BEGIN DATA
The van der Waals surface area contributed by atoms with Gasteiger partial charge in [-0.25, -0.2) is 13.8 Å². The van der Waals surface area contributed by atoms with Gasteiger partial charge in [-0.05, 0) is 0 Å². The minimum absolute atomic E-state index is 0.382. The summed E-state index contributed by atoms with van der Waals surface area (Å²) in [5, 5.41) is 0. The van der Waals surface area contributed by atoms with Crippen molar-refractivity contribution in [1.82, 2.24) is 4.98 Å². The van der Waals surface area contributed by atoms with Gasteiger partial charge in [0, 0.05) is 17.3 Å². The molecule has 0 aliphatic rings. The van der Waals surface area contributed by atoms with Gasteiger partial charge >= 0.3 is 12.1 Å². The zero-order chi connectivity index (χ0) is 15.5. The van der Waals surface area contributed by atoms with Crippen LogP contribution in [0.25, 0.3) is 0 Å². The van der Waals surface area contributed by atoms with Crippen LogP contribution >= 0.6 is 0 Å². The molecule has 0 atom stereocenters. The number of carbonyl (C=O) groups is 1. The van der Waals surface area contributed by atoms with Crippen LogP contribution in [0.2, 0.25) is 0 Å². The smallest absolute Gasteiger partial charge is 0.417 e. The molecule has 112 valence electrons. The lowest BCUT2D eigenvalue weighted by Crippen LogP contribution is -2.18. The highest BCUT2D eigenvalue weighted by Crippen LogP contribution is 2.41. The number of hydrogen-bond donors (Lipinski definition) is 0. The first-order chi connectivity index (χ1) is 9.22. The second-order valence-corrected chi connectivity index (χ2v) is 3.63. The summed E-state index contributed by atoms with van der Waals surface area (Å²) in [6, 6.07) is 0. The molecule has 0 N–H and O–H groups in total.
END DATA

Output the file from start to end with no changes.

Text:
The van der Waals surface area contributed by atoms with Gasteiger partial charge in [-0.25, -0.2) is 13.8 Å². The van der Waals surface area contributed by atoms with Gasteiger partial charge in [-0.05, 0) is 0 Å². The minimum absolute atomic E-state index is 0.382. The summed E-state index contributed by atoms with van der Waals surface area (Å²) in [5, 5.41) is 0. The van der Waals surface area contributed by atoms with Crippen molar-refractivity contribution in [1.82, 2.24) is 4.98 Å². The van der Waals surface area contributed by atoms with Gasteiger partial charge in [0, 0.05) is 17.3 Å². The molecule has 0 aliphatic rings. The van der Waals surface area contributed by atoms with Gasteiger partial charge >= 0.3 is 12.1 Å². The zero-order chi connectivity index (χ0) is 15.5. The van der Waals surface area contributed by atoms with Crippen LogP contribution in [0.25, 0.3) is 0 Å². The van der Waals surface area contributed by atoms with Crippen LogP contribution >= 0.6 is 0 Å². The molecule has 0 atom stereocenters. The number of carbonyl (C=O) groups is 1. The van der Waals surface area contributed by atoms with Crippen LogP contribution in [0.2, 0.25) is 0 Å². The smallest absolute Gasteiger partial charge is 0.417 e. The molecule has 112 valence electrons. The lowest BCUT2D eigenvalue weighted by Crippen LogP contribution is -2.18. The highest BCUT2D eigenvalue weighted by Crippen LogP contribution is 2.41. The number of hydrogen-bond donors (Lipinski definition) is 0. The first-order chi connectivity index (χ1) is 9.22. The second-order valence-corrected chi connectivity index (χ2v) is 3.63. The summed E-state index contributed by atoms with van der Waals surface area (Å²) in [6, 6.07) is 0. The molecule has 0 N–H and O–H groups in total.